Palermo, Elizabeth. (2015, February 12). LIVESCIENCE/Does Magnetic Therapy Work?. Retrieved from: https://www.livescience.com/40174-magnetic-therapy.html

 

Beth Israel Lahey Health Winchester Hospital/Health Library. Retrieved from:

https://www.winchesterhospital.org/health-library/article?id=33778

 

Pawluk MD MSc, William. MATRIX REPATTERNING/Pulsed Electromagnetic Fields (PEMF): How They Heal. Retrieved from: https://www.matrixrepatterning.com/pulse-electromagnetic

 

Nall, Rachel. Healthline/What are the possible side effects and complications of rTMS?. (2016, September 19). Retrieved from: https://www.healthline.com/health/depression/repetitive-transcranial-magnetic-stimulation#side-effects

 

Amhc (advanced mental health care inc.)/ Deep TMS vs rTMSL What’s the difference?. Retrieved from: https://www.advancedmentalhealth.com/contents/tms/deep-tms-vs-rtms-whats-the-difference

 

Westside Neurotherapeutics/What Is The Difference Between DTMS And RTMS. Retrieved from: https://westsideneurotherapeutics.com/dtms/what-is-the-difference-between-dtms-and-rtms/

 

Cook MD, Ian. (2017, April 25). International Neuromodulation Society/Transcranial Magentic Stimulation (Repetitive Transcranial Magentic Stimulation, rTMS). Retrieved from: https://www.neuromodulation.com/TMS

 

WebMD/What is Magnetic Field Therapy?. (2019). Retrieved from:

https://www.webmd.com/pain-management/magnetic-field-therapy-overview

 

OSKA/10 Facts About PEMF Machines and What They Can Do For You. Retrieved from: https://www.oskawellness.com/blogs/blog/10-facts-about-pemf-machines-and-what-they-can-do-for-you

Static Magnets  

There is a lack of scientific evidence for how well static magnets work to improve health conditions. However, some of the health conditions they have shown to help with include:

  • Back, Foot Pain
  • Fibromyalgia Pain
  • Headaches
  • Insomnia
  • Joint Pain
  • Peripheral Neuropathy
  • Post-Polio Syndrome
  • Rheumatoid Arthritis
  • Wound Healing

Transcranial Magnetic Stimulation (TMS)

In the United States, TMS is mostly used for treating major depressive disorder. However, in many European countries TMS is approved for: Alzheimer’s Disease, Anxiety, Chronic Pain, Nicotine Addiction, OCD, Parkinson’s Disease, Post-Traumatic Stress Disorder (PTSD), Schizophrenia, and Stroke Rehabilitation. TMS has even shown promise in off-label treatment of conditions such as tinnitus, fibromyalgia, Tourette syndrome, autism spectrum disorder, and multiple sclerosis (Shubin, Segal, Smith, Robinson 2019).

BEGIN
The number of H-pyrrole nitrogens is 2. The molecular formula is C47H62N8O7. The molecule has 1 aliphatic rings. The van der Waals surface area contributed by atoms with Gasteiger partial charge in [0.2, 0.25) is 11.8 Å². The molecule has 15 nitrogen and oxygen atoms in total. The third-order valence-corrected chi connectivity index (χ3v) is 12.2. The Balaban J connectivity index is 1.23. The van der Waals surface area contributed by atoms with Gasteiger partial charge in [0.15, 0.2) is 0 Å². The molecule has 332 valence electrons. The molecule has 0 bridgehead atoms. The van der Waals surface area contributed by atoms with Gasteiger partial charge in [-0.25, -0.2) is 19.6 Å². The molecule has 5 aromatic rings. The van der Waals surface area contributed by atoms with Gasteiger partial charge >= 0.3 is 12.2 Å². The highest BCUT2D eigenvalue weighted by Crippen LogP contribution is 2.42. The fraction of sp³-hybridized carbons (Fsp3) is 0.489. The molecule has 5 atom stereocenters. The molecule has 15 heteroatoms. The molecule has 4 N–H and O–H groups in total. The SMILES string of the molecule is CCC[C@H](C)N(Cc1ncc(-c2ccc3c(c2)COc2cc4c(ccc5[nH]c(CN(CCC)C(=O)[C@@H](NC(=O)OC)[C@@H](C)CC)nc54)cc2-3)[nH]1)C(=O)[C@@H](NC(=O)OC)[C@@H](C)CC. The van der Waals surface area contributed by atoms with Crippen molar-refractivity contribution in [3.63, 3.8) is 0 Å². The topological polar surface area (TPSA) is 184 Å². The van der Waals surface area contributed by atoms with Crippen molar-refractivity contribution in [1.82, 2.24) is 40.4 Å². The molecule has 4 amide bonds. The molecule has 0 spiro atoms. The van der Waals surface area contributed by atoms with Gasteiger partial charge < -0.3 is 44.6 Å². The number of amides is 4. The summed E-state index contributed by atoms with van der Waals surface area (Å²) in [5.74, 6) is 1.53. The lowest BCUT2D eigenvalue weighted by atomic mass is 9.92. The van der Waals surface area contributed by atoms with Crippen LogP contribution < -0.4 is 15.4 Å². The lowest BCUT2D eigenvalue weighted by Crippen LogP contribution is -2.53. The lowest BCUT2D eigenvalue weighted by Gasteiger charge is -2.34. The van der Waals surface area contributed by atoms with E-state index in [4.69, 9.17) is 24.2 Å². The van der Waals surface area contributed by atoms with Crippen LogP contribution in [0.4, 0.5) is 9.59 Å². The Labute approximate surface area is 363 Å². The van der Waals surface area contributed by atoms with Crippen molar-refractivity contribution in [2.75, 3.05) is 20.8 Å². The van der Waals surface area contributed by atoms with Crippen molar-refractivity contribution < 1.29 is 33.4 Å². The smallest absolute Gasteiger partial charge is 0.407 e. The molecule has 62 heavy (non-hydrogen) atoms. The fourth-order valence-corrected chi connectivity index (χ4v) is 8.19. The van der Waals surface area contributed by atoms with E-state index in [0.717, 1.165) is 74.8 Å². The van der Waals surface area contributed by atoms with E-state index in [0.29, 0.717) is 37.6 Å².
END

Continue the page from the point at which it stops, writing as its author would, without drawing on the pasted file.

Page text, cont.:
Some health scenarios where TMS could be unsafe are: if people have metal in their body, are pregnant, have a history of seizures, or have brain damage.

 

Magnetic Therapy with Acupuncture (Follow the link to Hope Instilled’s content on Acupuncture to read more about what health conditions Acupuncture helps.)

 

Pulse Electromagnetic Field Therapy (PEMF)

(Follow the link to read Hope Instilled’s content on PEMF Therapy)

 

Beth Israel Lahey Health Winchester Hospital/Health Library. Retrieved from:

https://www.winchesterhospital.org/health-library/article?id=33778

 

WebMD/What is Magnetic Field Therapy?. (2019). Retrieved from:

https://www.webmd.com/pain-management/magnetic-field-therapy-overview

 

Shubin, Jennifer. Segal M.A., Robert. Smith M.A., Melinda. Robinson, Lawrence. (2019, June). Help Guide/Transcranial Magnetic Stimulation (TMS) Therapy. Retrieved from:

https://www.helpguide.org/articles/depression/transcranial-stimulation-therapy-tms.htm

 

Nall, Rachel. Healthline/What are the possible side effects and complications of rTMS?. (2016, September 19). Retrieved from: https://www.healthline.com/health/depression/repetitive-transcranial-magnetic-stimulation#side-effects

 

Mayo Clinic Staff. (2018, November 27). MAYO CLINIC/Transcranial magnetic stimulation. Retrieved from: https://www.mayoclinic.org/tests-procedures/transcranial-magnetic-stimulation/about/pac-20384625

Benefits of Static Magnets